Call for clarity on family violence statistics
Family violence incidents jumped by more than 2000 last year, showing the need "now more than ever" for a change in the way the facts were recorded, say police.
Figures released to Stuff under the Official Information Act showed police investigated 86,722 cases of domestic violence last year - 2049 more than in 2010.
Of those, 40,024 were for actual offences and the rest were recorded as "non-offence investigations".
In 2010, those figures were 84,673 callouts to domestic violence incidents, with 42,108 offences recorded.
Alarmingly, 46,791 children were at homes where police were carrying out family violence investigations, and 96,181 children were recorded as being present or normally residing at scene addresses where a family violence callout was sparked.
Police statistics manager Gavin Knight said the latter figure however, would most likely be lower in reality because separate investigation reports were completed for each incident - meaning some children could be recorded more than once.
In their annual release of crime statistics earlier this year police held back figures relating to family violence, sparking an outcry that not enough importance was being placed on its prevention.
But Deputy Commissioner Mike Bush said changes to way the figures were being reported made last year's figures difficult to interpret.
"Family Violence statistics were not included in the public release of the 2011 calendar year statistics because we are improving the way collect information to give us a better picture of this complex issue. This will be in line with international best practice.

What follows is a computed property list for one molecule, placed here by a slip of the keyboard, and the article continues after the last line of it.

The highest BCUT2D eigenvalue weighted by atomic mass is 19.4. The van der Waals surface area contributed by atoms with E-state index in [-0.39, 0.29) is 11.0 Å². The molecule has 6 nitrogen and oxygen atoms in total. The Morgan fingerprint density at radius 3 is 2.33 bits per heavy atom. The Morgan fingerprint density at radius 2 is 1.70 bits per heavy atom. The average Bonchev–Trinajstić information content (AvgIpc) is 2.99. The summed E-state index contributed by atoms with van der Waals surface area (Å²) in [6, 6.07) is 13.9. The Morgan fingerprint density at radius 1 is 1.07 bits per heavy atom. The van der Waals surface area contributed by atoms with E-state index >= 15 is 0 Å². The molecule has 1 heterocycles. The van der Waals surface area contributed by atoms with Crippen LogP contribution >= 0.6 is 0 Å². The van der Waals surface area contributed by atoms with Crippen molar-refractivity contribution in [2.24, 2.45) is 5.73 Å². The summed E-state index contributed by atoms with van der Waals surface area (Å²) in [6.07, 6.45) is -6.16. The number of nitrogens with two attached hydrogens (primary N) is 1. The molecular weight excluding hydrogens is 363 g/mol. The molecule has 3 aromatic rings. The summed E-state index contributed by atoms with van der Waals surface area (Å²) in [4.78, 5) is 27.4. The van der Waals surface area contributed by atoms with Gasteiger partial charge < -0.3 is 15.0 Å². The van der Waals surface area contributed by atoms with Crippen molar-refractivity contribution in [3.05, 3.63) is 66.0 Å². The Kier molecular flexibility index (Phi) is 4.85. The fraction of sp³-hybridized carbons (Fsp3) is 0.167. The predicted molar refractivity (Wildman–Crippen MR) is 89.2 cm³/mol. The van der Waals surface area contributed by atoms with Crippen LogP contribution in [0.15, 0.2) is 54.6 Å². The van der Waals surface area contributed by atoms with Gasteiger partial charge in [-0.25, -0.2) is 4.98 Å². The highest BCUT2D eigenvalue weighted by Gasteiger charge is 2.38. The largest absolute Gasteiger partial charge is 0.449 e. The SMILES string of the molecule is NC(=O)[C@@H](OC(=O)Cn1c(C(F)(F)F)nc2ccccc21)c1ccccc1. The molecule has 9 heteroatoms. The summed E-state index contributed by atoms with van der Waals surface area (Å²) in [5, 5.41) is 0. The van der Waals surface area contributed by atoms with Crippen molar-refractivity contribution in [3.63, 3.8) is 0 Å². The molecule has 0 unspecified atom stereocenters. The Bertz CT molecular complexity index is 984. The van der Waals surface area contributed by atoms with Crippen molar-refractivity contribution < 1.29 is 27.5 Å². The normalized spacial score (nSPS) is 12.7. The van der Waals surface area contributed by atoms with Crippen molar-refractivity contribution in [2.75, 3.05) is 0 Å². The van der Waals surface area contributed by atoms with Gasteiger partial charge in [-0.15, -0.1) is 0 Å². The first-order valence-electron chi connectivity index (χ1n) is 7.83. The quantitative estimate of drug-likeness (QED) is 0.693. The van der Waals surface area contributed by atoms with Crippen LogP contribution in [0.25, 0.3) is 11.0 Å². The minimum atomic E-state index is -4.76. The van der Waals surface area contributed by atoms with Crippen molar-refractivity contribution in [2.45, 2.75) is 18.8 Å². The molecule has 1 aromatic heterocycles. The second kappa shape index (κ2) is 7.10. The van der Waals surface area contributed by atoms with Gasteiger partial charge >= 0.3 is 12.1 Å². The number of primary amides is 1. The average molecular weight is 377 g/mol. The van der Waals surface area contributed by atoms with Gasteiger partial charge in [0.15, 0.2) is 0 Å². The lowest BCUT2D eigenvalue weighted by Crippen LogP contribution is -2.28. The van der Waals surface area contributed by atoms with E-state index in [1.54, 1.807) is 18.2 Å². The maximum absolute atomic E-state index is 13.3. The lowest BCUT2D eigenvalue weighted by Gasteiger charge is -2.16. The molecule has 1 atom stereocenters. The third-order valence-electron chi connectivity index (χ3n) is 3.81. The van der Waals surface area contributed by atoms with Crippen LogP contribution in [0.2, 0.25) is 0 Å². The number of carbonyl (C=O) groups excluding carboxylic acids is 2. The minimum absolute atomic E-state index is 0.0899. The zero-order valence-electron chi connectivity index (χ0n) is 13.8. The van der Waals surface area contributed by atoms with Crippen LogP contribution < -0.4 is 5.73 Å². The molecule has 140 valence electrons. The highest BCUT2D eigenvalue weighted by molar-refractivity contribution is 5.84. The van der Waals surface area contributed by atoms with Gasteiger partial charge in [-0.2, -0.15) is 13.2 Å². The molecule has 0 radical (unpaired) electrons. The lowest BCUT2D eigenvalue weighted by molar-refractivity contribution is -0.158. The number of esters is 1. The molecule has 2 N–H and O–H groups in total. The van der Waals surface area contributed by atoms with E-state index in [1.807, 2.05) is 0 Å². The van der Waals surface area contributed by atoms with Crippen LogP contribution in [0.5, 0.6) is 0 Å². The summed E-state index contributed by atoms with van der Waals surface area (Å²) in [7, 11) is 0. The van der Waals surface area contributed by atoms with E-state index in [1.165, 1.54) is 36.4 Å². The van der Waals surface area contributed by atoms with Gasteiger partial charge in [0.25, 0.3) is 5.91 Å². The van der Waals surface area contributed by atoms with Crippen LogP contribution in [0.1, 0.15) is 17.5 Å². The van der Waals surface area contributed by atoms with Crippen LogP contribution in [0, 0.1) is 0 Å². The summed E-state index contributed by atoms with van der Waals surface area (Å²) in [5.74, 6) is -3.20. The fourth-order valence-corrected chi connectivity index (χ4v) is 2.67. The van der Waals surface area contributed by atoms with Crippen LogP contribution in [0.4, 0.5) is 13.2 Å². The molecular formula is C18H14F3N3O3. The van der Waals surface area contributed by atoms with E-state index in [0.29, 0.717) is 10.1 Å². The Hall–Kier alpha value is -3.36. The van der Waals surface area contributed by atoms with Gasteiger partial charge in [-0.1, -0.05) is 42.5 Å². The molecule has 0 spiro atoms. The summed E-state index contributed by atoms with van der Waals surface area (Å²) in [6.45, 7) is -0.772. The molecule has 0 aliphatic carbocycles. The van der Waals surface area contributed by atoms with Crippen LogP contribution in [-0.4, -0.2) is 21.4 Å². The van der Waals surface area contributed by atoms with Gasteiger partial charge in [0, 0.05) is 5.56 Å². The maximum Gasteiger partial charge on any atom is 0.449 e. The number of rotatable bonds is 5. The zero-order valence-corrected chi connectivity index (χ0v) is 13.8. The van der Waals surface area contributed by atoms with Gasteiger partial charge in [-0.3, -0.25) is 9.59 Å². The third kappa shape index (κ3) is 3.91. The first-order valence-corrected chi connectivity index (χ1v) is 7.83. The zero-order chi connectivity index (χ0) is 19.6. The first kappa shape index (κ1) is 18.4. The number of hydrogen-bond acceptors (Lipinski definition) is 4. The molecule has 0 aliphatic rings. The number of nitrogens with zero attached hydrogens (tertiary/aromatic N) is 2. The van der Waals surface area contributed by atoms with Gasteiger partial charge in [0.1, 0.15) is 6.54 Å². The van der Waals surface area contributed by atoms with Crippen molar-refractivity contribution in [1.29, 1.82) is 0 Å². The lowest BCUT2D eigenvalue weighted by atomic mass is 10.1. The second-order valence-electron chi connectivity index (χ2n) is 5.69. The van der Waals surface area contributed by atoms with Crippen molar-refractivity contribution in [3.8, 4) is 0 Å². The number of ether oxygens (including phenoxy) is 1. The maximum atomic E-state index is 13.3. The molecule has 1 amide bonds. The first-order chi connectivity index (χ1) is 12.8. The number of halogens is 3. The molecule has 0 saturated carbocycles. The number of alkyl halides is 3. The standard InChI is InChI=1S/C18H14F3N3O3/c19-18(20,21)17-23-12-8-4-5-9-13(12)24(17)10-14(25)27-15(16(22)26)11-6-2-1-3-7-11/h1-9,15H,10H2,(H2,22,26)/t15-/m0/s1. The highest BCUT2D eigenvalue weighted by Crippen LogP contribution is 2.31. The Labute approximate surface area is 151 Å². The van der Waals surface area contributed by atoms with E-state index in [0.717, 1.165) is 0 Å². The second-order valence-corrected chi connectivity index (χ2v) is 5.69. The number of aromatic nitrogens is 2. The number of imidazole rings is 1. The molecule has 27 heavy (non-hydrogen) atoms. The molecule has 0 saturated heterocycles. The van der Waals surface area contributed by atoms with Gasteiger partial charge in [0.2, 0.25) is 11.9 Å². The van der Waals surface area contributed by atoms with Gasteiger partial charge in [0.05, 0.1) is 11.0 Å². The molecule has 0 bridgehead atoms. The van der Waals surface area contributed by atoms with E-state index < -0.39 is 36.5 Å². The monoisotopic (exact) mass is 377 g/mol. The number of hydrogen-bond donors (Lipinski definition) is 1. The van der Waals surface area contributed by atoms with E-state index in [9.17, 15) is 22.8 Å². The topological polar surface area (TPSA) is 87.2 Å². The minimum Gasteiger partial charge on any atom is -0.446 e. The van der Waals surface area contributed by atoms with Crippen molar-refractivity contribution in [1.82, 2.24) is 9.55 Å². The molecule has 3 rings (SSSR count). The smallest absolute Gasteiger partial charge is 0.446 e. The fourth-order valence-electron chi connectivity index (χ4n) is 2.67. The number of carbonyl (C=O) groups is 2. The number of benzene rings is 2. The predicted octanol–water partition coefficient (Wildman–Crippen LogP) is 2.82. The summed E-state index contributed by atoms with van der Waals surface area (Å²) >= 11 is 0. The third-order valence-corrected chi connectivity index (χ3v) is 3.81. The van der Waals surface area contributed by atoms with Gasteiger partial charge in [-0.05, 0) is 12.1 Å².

"Because of this, the statistics we have for last year are not comparable to data we have released before."
He said police had changed they way they were reporting figures to be more in line with Australia's system, but until they had a fuller set of figures, the information would be of little value.
Statistics around family violence were often vague in their complexity as each offence had to be counted as it was recorded. Bush said there was no offence of "family violence".
"No one is put before the courts to answer a charge of family violence."
Women's Refuge however said the figures were misleading.
A spokeswoman said there were disparities between the numbers of callouts and the numbers of arrests.
"We are concerned that although police are attending more family violence call outs than ever, the number of actual offences recorded is dropping.
She said it was worrying that it seemed as if police were attending more callouts, but making less arrests because certain offences were not deemed serious enough.
"In this regard we were disappointed to hear Deputy Police Commissioner Mike Bush note on radio New Zealand that while police were attending more family violence call outs, the police were finding it was low level offending - we think that some context around what constitutes 'low level offending' is required," the spokeswoman said.